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Mr Midnight: Beware The Monsters – Asian Ghosts Get Their Time To Shine [Review]

Mr Midnight: Beware The Monsters – Asian Ghosts Get Their Time To Shine [Review]

Based on the popular Singapore children’s horror book series, the show follows a group of teenagers who investigate the paranormal happenings in their town.

Adeline Leong

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For a country that’s steeped in superstitions, it’s a surprise Malaysia hasn’t produced a fun television horror series led by youths the likes Stranger Things, Are You Afraid of the Dark, CW’s Nancy Drew, and Apple TV’s Ghostwriter.

Thanks to the new Netflix series titled Mr Midnight: Beware the Monsters, our Asian ghost stories finally get the limelight.

Mr Midnight started as a popular Singapore children’s book series written by Australia-born writer Jim Aitchison under the pseudonym James Lee.

The books gained popularity in neighbouring countries such as Malaysia and have been translated into several languages including Malay, Indonesian, Mandarin, and Burmese.

From left to right: Idan Aedan as Tyar, Chen Yixin as Ling, Caleb Monk as Nat, and Nikki Dekker as Zoe. Image: Netflix

What to expect

In Mr Midnight: Beware the Monsters, four friends decided to vlog about their supernatural encounters in an attempt to bring attention to the strange happenings in their town.

Their extra-curricular activity soon revealed that their town Tanah Merah is under attack by a mysterious supernatural force.

The first episode started a bit janky and awkward but the show found its footing from the second episode onwards.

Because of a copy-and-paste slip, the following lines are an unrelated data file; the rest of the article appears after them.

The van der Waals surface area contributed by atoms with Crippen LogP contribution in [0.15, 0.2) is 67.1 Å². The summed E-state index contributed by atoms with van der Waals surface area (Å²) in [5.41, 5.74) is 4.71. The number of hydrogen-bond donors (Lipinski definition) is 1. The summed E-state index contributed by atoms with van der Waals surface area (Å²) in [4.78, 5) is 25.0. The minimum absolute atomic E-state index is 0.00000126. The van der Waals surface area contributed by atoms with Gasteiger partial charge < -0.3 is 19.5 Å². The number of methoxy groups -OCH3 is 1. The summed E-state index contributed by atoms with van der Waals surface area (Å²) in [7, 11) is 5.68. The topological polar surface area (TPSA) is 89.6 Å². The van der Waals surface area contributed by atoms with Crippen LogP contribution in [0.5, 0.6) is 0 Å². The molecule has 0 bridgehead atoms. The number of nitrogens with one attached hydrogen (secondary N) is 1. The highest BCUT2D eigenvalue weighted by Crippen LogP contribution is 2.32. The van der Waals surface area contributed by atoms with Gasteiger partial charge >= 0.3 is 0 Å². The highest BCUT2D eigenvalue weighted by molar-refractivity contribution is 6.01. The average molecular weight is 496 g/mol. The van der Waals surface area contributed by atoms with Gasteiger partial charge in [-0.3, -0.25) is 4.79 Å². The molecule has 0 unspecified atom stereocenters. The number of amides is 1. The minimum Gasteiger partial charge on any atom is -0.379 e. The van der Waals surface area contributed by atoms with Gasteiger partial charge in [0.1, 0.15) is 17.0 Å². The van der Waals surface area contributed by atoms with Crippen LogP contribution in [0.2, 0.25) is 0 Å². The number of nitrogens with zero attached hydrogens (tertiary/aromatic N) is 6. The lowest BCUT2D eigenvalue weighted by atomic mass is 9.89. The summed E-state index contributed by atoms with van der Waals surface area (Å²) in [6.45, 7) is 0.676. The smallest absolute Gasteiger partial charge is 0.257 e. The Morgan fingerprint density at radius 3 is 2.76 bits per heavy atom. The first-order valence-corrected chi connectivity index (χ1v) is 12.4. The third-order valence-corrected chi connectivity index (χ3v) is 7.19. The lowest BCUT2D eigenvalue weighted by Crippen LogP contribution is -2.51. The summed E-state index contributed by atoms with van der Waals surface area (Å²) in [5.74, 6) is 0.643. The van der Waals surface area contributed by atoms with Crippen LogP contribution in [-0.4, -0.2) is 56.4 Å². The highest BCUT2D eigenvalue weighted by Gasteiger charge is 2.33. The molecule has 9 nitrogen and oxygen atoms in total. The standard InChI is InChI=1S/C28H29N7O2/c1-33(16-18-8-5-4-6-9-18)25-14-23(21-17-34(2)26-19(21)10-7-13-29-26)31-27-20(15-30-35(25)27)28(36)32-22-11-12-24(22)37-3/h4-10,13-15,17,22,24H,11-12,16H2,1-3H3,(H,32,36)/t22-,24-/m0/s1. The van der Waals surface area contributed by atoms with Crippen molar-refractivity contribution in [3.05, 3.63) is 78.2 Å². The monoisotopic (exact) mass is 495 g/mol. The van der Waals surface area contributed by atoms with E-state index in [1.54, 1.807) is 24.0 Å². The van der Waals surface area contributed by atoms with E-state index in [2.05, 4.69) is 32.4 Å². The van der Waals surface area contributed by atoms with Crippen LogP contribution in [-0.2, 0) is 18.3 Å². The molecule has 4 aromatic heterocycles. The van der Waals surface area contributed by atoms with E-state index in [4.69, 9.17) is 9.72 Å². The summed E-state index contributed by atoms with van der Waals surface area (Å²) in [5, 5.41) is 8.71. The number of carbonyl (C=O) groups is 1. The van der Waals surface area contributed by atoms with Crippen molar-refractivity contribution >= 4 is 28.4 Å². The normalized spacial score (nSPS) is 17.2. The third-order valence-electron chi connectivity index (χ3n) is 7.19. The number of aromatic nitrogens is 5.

I liked that the featured ghosts and monsters also include the ones from other Asian folklore such as the Jikininki and Hutan Lahir.

Since the books were published in Singapore, I assumed that the show would also be set there but I found out that it was all filmed in Batam, Indonesia.

This probably explained why I was hearing a few Bahasa Indonesia words in the dialogue such as ‘bule’ which means foreigner and ‘kakek’ which means grandfather.

From left to right: Nikki Dekker as Zoe, Idan Aedan as Tyar, Chen Yixin as Ling, and Caleb Monk as Nat. Image: Netflix

Nevertheless, the ensemble cast from various nationalities managed to portray a believable multi-racial community well.

Malaysian actor Idan Aedan plays Tyar, a teenager who found out that he inherited the powers of a Dukun.

Playing Tyar’s schoolmates are Singaporean actress Chen Yixin as Ling and Australian actors Caleb Monk as Nat and Nikki Dekker as Zoe.

The rest of the cast includes veteran Singaporean actor Lim Yu-Beng as Ling’s father Uncle Tan, Indonesian actor Maxime Bouttier as Ben and Indonesian model-actress Adinia Wirasti as Sylvia.

Should you watch it?

Despite the inconsistent acting, writing and tone of the show, Mr Midnight has a promising premise. I find myself eager to find out about the monster of the day and how the gang handled it.

There are still interesting plot turns and twists woven into the story to bring it to a satisfying conclusion (and probably an improved sequel).

However, I find that the show has some strange song choices. Maybe the showrunners wanted a theme song associated with the Tanah Merah gang like the Scooby Doo gang.

It’s an ok watch if you can put up with some awkward moments and if you don’t want to watch something outright scary.

READ MORE: 10 Malaysian Ghosts That Are Scarier Than The Western Ones

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